4 Ways to Increase Your Direct Mail ROI

We are often asked how to increase the response of direct mail.  Today we are going to help answer that question.

1. Keep it Clean!  Your mailing list that is.  According to U.S. Census data, 12.5% of Americans (about 37.1 million) changedkey dollar1 resized 600
addresses in 2009.  Keeping an accurate database reflecting these frequent changes is an important part of getting results.  Fortunately we can do a lot of this work for you.  Using the U.S. Post Office’s National Change of Address database we can verify and make and necessary corrections for you.  List cleaning requires constant maintenance, but the work is worth it.  Knowing your advertisement is being delivered to the correct person gives you one less thing to have to worry about.

2. Keep it Simple!  I took a class on advertising writing technique once.  Although Dr. Gilmer was extremely entertaining, I have to admit I don’t remember much.  I do remember learning about billboards – relay your message in no more than seven words, there isn’t enough time to read and process more than that, plus it looks cluttered – he said.  That bit stuck with me; to this day when I ride shotgun I try to count the words on the billboards!  What’s the point of this you’re asking, aren’t we talking about direct mail?  Well yes, the design of your direct mail should be similar.  Don’t clutter the piece.  Be bold and direct.  Think about how much space you have and what you are trying to communicate; you don’t have to tell them everything about yourself at once.  Say you are a photographer and you’re using a postcard to get people to schedule family photos.  Focus on just that.  Show one maybe two photos of families on the front.  Then put your information on the back.  Don’t show them how great you are at senior pictures, birthdays, infants etc.  Save that for another mailing.

3. Personalize It!  It’s called “direct mail” for a reason.  You get to directly address your target.  Unlike other venues of advertising which are created to attract attention from a mass audience, the audience size of direct mail is one.  It doesn’t matter if you have 50 or 50,000 people on your mailing list, your piece needs to grab the notice of each person as an individual. How do you do that?  It’s actually easier than you probably thought – use their name!  Whether you already have it from a membership list, a prospect list, or you purchased it you have it; use that to your advantage.  Who doesn’t like to see their name in print!

4. Create Action!  Let them know what is you expect from them.  Now that you’ve found them and gotten their attention, talk to them.  Tell them what you can offer, how you can benefit them.  This is your chance to interact with them one-on-one.  Don’t be afraid to think outside the box, but at the same time don’t, as my mother used to say, speak just to hear your own voice.  We know your message is important to you, make sure it’s important to them as well.  Have a clear and concise call to action that allows them to quickly and effectively know what you’re selling and how they can get it.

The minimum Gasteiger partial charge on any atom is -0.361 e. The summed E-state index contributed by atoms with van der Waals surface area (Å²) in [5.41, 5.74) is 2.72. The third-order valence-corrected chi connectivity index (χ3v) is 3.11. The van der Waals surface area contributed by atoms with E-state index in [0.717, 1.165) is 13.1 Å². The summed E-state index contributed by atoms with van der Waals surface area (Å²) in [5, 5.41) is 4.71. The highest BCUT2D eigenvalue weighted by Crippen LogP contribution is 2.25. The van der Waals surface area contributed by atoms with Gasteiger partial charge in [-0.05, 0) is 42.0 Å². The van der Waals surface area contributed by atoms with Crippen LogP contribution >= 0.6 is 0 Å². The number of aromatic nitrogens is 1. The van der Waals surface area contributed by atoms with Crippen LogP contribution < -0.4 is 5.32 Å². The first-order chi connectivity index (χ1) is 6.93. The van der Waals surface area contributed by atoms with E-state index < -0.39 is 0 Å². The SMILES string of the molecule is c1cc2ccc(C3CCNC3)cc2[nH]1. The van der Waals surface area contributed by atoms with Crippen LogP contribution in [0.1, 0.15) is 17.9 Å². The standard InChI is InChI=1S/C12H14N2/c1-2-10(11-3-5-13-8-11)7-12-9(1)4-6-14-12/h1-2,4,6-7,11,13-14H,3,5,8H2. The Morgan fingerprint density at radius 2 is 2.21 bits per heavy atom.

Are people confusing popularity with influence?

According to Klout, a company that “uses over 35 variables on Twitter and Facebook” as a Standard for Influence, Justin Bieber is the second most influential person of 2010.  Bieber is preceded by President Barack Obama and followed by Sarah Palin.  I wouldn’t consider this his usual entourage.
Here’s something else I found interesting about Klout’s 2010 influencers.  The top three most influential musicians are 1) Justin Bieber, 2) Lady Gaga and 3) Michael Jackson.  And the top three most influential TV shows?  1) Lost 2) American Idol and 3) Red Eye.  Stop and think about that.

Not to be insensitive to Michael’s family and fans, but he’s dead.  How is it he is more influential than all live musicians, except Justin Bieber?  It’s not that I have anything against MJ.  I love to rock out to a little Smooth Criminal from time to time and I completely respect the way he revolutionized dance.  It’s just I don’t understand how he can be characterized as currently influential.  Let’s look at another celebrity that’s passed on; this one is a personal favorite of mine – Walt Disney.   Walt Disney was an extremely influential person during his lifetime.  He was a film producer, director, screenwriter, voice actor, animator, entrepreneur, international icon, and philanthropist.  Many of his dreams became a reality, and to this day delight hundreds of thousands.  I truly believe Disneyland is “the happiest place on Earth,” and I love how his movies, shows, and theme parks bring out my inner child.  But that’s just it, the movies and theme parks created under his brand have this influence over me – not Walt.